Going Meatless Doesn’t Mean Going Cold Turkey

By Victoria Stroh – Special to SUNonline/Orillia

We know that vegetarians don’t eat meat. We know that vegans abstain from eating animal products and animal byproducts. But when it comes to eating a plant-based diet, what are the rules,and what does it mean?

A plant-based diet has remained relatively undefined and open for interpretation. A common misconception is eating plant-based means becoming vegetarian, when in actuality it means eating mainly foods derived from plants, including vegetables, grains, nuts, seeds, legumes and fruits, while also eating few animal products. People choose to follow plant-based diets for many reasons; health benefits and environmental initiatives are most common. The Canada’s Food Guide encourages a diet with little dairy and meat. It’s the health division of the federal government’s way of acknowledging a plant-based diet is not only a mindful way to improve your health and eating habits and a way to positively impact the environment.

In Carol Smith’s Our World, she states one’s diet has a direct correlation with how we effect the environment. Some key points are:

  • Emissions per gram of protein for both beef and lamb are approximately 250 times those of legumes
  • Pork, chicken, dairy and fish have lower emissions than other meat products
  • Twenty servings of vegetables produce fewer greenhouse gas emissions when compared to a single serving of beef

Caitlin Rose, a contributing writer for Down to Earth Organic and Natural, states, “whether it’s unchecked air or water pollution, soil erosion, or the overuse of resources, raising animals for food is wreaking havoc on the Earth.” If we continue our current trajectory, poor eating habits Western societies endorse will gravely impact the environment.

Around the world, the number of people making the transition to a plant-based diet continues to increase. This lifestyle change empowers individuals to live more conscientious lives by caring about what they consume, where it comes from, and how it is prepared. Participating in this movement towards collective agency and meaningfulness will provide us with a more promising future.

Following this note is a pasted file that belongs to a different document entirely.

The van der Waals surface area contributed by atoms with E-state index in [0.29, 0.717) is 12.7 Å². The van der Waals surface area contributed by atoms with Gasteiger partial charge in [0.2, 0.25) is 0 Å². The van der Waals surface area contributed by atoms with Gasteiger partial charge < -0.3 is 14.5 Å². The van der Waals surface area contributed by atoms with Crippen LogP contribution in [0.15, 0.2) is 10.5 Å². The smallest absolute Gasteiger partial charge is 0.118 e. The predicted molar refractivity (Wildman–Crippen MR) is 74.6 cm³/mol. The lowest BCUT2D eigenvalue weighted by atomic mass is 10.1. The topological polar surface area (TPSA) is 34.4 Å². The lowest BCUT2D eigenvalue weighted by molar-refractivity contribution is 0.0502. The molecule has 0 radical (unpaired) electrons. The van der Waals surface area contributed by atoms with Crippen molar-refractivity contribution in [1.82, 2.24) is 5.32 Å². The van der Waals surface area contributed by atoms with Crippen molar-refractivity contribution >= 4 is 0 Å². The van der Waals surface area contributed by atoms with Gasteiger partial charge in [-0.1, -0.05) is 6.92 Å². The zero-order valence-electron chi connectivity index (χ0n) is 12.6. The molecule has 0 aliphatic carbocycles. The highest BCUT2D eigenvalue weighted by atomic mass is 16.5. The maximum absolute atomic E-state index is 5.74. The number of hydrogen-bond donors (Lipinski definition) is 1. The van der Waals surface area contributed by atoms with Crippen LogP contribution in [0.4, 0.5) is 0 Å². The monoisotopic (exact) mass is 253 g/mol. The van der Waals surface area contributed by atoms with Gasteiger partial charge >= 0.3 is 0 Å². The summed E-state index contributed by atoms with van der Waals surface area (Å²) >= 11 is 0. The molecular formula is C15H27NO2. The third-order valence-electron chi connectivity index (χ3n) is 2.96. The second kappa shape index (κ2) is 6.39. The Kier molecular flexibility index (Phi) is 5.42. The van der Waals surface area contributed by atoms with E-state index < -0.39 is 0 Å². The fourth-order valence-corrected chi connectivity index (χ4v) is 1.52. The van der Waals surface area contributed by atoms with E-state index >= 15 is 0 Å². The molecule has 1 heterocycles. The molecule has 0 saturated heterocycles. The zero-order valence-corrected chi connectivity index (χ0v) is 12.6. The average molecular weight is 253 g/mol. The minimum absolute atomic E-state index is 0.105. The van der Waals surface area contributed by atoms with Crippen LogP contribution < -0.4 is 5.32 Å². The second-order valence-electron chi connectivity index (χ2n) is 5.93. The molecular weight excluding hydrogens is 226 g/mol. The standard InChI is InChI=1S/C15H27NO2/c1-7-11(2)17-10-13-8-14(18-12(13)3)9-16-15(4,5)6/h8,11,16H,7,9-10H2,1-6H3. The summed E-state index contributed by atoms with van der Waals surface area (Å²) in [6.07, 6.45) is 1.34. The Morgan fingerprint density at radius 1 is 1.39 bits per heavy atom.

Transitioning to a plant-based diet can be challenging and intimidating. Frequent responses include not having enough information about plant-based diets, not having enough time to thoroughly research the benefits, and having to get creative with new recipes. The best part about a plant-based diet is it’s what you make of it. For some people, it may be replacing all meat and dairy with alternatives. Others may want to take their time and gradually introduce plant-based products into their lives.

Consuming different protein sources like lentils, chickpeas and beans is often the first step for many. Some may continue eating dairy products while entirely eliminating meat. The beauty of an undefined diet is that whatever you are doing, you are doing it right. After all, it’s undefined, there are no rules to follow.

To maintain a positive outlook for introducing a plant-based diet into your life, start with changes you feel comfortable making. An individual’s relationship with food is so important. A Health.com article explains having a poor relationship with food directly affects a person’s self-esteem. This is why it is crucial for people who are exploring a new type of diet to do so on their own terms.

Move to a plant-based diet when you are feeling ready to experience it. By all means, you should never feel guilty about feeding and nourishing your body. Gaining knowledge and making choices about eating habits can help empower your decisions and allow you to feel good about your decisions. The first step is taking time to look into a plant-based diet and seeking more information. Your transition can be a process of slow experimentation in the kitchen, If your momentum is strong and you make the switch to a plant-based diet within a day, all the power to you. Even cooking a plant-based meal once a week counts towards creating a more sustainable future. There is no right or wrong way to go about practicing a plant-based diet.

(Images Supplied)


Victoria Stroh is a Lakehead University student and volunteers with Sustainable Orillia.

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